Ensuring highly autonomous vehicles (HAVs) drive safely on our roads is a major issue facing local governments, as this form of technology becomes increasingly prevalent.
Now a US company believes it has the solution, with its software that automates rules of the road.
Transportation analytics company INRIX has released INRIX AV Road Rules, thought to be the first platform that enables cities and road authorities to assign, validate and manage traffic rules and restrictions for autonomous vehicles operating on public roads. The platform also leverages information from HAVs to report infrastructure improvement needs, making the roads safer for all users.
Avery Ash, head of autonomous mobility at INRIX, said: “If deployed correctly, highly automated vehicles will radically improve our transportation systems, making them safer, more efficient and higher quality. After talking to hundreds of cities and dozens of HAV operators, we identified a critical data gap that INRIX is uniquely positioned to address. INRIX AV Road Rules marks an essential new tool for transportation agencies to lay a foundation for the safe operation of HAVs on public roads.”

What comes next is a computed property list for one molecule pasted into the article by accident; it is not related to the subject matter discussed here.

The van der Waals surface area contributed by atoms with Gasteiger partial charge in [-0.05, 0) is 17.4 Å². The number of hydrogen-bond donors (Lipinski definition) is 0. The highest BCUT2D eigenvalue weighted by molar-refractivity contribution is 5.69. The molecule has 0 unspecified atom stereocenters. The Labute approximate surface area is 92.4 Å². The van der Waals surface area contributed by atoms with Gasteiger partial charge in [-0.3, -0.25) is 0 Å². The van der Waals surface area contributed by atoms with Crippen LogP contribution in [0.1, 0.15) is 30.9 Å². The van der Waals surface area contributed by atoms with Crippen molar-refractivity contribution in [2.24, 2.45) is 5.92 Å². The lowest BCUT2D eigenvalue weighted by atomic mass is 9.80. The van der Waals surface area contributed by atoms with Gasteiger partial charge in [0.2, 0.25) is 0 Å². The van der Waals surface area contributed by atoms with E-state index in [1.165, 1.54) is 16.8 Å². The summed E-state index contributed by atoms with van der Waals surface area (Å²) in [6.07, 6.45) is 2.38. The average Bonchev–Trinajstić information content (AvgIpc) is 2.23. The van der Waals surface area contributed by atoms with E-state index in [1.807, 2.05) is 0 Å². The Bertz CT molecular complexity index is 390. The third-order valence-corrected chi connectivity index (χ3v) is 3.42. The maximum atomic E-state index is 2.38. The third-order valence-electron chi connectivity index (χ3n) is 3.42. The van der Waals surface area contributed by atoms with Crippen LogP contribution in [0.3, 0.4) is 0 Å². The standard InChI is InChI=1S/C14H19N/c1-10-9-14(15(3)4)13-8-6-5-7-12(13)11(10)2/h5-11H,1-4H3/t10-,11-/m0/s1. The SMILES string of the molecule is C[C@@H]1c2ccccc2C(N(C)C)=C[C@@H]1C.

While HAVs have greatly improved the ability to operate in complex traffic environments, INRIX argues that street signs and lane stripes are an inexact way to communicate rules to these vehicles. INRIX AV Road Rules has been created for cities to quickly and easily digitise local restrictions such as speed limits, pedestrian crossings, school zones and stop signs.
The platform also creates a channel to communicate road infrastructure needs from HAVs back to transportation agencies, which improves safety and performance for all road users.
At launch, 7 US cities and road authorities and 4 HAV operators have signed on to use INRIX AV Road Rules. The initial set of partners will help refine and expand the platform to improve a tool for road authorities to fulfill their traditional role of setting and maintaining traffic rules and restrictions.
Jaguar Land Rover is one of the companies signed up to trial the technology. Chris Holmes, connected and autonomous vehicle research senior manager at Jaguar Land Rover, said: “Self-driving vehicles are stimulating conversations globally, but they are in fact a very local challenge. Road conditions and layouts can vary drastically over a matter of miles and so it is vital that self-driving is facilitated collaboratively. Local traffic authorities play a significant role in this. INRIX AV Road Rules provides improved information to the car, ensuring our self-driving technology is the most safe, sophisticated and capable to deal with challenging real-world environments as we enter new markets across the globe.”
Road authorities and operators can sign-up here to be considered to join the list of supporting partners when the AV Road Rules platform expands new markets later this year.
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